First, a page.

What is a neural network?
A neural network takes a set of binary (0/1) signals, groups them into a smaller set of hidden units, which are used to work out the probability of something happening.
An example of a neural network?
The example used by Andrew Ng in the Stanford course
- Converts the image of a handwritten number into 20×20 = 400 pixels, i.e. a row of 400 1’s or 0’s
- The backward propagator works out how to group the 400 columns of pixels into 25 units (which are ‘hidden’ because the end user doesn’t need to know about them)
- And then the backward propagator does its magic again to work out weights to match combinations of 25 units onto the ten possibilities of a digit (0-9).
The forward propagator takes a handwritten number, or rather the row of 400 1’s and 0’s representing the 20×20 pixels for a number, and runs the calculation forwards. 400 1’s and 0’s are multiplied by the weights matching a column to the 25 hidden weights. And 25 new columns are generated. Each image represented by a row,now has 25 numbers.
The process is repeated with the weights from the 25 columns to the 10 digits and each image now has a probability for each of the 10 digits. The biggest probability wins! We have taken a list of pixels and stated what a human thought they were writing down!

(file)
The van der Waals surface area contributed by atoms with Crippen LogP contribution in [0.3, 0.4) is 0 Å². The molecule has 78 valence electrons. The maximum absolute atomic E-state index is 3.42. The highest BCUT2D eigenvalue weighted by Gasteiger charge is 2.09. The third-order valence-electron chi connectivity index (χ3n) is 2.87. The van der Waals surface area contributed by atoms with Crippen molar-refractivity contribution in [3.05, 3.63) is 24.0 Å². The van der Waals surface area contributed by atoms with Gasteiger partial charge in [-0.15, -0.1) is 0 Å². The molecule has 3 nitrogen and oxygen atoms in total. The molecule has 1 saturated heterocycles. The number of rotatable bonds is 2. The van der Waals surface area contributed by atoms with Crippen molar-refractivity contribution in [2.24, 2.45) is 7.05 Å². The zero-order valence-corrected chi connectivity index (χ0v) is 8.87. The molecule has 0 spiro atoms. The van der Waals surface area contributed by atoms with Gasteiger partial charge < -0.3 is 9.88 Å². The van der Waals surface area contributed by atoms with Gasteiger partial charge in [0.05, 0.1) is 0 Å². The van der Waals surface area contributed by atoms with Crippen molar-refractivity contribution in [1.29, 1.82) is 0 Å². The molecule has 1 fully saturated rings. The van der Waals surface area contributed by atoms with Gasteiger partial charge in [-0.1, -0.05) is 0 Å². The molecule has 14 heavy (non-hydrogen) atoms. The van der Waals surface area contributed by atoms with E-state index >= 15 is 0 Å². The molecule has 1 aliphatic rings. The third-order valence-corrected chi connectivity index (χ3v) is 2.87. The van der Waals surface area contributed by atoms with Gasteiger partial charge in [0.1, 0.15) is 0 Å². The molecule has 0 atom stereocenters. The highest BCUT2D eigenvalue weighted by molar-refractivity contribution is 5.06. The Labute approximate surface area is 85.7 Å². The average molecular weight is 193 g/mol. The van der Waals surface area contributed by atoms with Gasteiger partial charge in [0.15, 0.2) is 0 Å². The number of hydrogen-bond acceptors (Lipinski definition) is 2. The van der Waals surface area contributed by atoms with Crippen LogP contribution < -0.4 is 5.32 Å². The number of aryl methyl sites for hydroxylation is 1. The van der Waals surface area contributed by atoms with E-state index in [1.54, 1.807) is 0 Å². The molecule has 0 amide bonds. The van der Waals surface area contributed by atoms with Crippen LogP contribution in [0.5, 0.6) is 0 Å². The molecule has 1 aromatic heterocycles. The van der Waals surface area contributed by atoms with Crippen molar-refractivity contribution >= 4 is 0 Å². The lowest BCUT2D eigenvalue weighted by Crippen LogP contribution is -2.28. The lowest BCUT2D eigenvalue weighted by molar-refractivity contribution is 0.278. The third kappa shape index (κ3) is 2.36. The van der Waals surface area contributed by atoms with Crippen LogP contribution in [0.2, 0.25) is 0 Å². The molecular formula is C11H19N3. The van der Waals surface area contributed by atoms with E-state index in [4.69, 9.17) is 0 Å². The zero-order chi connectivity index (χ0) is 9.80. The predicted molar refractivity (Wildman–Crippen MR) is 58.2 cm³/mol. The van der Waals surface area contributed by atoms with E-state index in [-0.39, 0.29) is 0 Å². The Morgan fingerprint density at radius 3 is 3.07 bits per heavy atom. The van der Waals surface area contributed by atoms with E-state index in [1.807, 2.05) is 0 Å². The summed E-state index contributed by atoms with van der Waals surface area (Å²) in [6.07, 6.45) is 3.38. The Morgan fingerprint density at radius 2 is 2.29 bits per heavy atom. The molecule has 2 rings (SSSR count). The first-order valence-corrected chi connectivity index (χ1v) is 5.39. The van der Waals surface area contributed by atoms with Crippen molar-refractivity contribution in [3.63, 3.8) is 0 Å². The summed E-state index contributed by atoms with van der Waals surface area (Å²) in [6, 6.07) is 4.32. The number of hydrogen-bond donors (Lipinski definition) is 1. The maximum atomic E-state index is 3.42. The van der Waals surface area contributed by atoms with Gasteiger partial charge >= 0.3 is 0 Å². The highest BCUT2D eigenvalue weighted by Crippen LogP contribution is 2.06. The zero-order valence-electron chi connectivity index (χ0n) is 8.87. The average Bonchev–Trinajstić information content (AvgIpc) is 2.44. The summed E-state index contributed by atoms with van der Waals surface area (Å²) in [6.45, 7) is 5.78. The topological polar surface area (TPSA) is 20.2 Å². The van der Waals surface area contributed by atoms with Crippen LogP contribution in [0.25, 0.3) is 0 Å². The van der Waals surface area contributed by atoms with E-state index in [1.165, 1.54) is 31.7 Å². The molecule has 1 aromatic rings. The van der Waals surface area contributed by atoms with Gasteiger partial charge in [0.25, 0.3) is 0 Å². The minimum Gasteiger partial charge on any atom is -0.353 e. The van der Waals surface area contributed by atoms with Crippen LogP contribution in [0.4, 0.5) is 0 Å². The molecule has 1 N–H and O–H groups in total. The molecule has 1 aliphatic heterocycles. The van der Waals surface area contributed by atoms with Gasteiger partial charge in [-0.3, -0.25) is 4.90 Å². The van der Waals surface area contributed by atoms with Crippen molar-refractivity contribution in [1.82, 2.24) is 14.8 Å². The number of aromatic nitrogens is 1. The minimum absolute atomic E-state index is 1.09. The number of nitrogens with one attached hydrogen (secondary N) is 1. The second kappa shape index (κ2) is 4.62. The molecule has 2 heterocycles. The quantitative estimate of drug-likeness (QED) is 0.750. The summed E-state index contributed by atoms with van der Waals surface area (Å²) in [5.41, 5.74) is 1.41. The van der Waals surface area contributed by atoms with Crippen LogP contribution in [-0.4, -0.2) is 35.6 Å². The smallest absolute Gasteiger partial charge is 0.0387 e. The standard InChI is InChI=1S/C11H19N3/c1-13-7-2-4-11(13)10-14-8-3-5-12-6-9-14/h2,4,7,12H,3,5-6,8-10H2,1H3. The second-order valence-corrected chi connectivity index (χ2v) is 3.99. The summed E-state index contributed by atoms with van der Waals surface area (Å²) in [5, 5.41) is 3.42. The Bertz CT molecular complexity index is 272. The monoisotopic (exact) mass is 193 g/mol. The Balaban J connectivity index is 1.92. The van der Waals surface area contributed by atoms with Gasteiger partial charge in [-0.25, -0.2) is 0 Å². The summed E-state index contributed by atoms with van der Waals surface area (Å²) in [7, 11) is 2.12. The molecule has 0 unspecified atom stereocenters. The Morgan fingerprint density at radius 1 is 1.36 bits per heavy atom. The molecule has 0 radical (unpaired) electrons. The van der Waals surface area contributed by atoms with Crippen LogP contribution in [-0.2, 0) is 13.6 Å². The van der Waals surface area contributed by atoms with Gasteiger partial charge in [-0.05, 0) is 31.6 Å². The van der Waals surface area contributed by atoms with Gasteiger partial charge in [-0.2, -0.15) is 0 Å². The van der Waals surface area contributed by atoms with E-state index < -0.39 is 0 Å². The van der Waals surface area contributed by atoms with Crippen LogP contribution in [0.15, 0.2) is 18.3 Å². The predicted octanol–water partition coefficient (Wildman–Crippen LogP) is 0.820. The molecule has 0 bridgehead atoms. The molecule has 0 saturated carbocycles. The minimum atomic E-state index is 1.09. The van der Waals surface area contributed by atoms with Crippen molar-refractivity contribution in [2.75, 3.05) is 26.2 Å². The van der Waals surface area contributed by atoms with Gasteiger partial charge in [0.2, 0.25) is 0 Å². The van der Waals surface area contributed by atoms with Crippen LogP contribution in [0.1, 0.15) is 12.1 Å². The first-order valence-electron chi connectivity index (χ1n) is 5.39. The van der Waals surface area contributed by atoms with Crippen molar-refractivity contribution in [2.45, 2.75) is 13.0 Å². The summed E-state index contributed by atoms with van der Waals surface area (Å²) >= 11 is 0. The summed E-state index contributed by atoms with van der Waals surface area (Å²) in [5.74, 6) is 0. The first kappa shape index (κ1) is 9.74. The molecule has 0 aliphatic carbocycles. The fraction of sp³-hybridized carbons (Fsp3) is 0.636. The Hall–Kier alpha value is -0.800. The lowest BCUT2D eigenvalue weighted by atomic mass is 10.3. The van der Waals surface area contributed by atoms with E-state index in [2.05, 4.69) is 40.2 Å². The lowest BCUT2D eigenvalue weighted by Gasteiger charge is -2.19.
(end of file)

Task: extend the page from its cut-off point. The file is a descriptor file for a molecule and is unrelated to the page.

And of course, if we knew what the digit really was, as we do in a ‘training set’ of data, then we can compare the real number with the one that the machine worked out from the set of pixels. The program run for Stanford students is 97.5% accurate.
Waiting for backward propagation
The real interest is in the backward propagator, of course. Just how do they work out that there should be 25 units in the hidden layer and how do they work out the weights between the hidden layer and the output layer.
Machine learning vs psychology
In psychology, we have traditionally found the hidden layer with factor analysis or principal components analysis. We take your scores an intelligence test, for example. That is simply a row of 1’s and 0’s! We factor analyse the 1’s and 0’s (for you and hundreds of other people) and arrive at a hidden layer. And from there we predict an outer layer.
We usually tighten up the inputs to reflect the hidden layer as closely as possible – that is we improve our tests so that 30/50 is meaningful. And our outer layer is often continuous – that is we predict a range of outcomes which we later carve up into classes. We might predict your A level exam results by % and then break them into A, B, C, etc.
So it is with great interest that I await the backward propagation. I am also more interested in unsupervised machine learning which I suspect reflects real world conditions of shifting sands a lot more.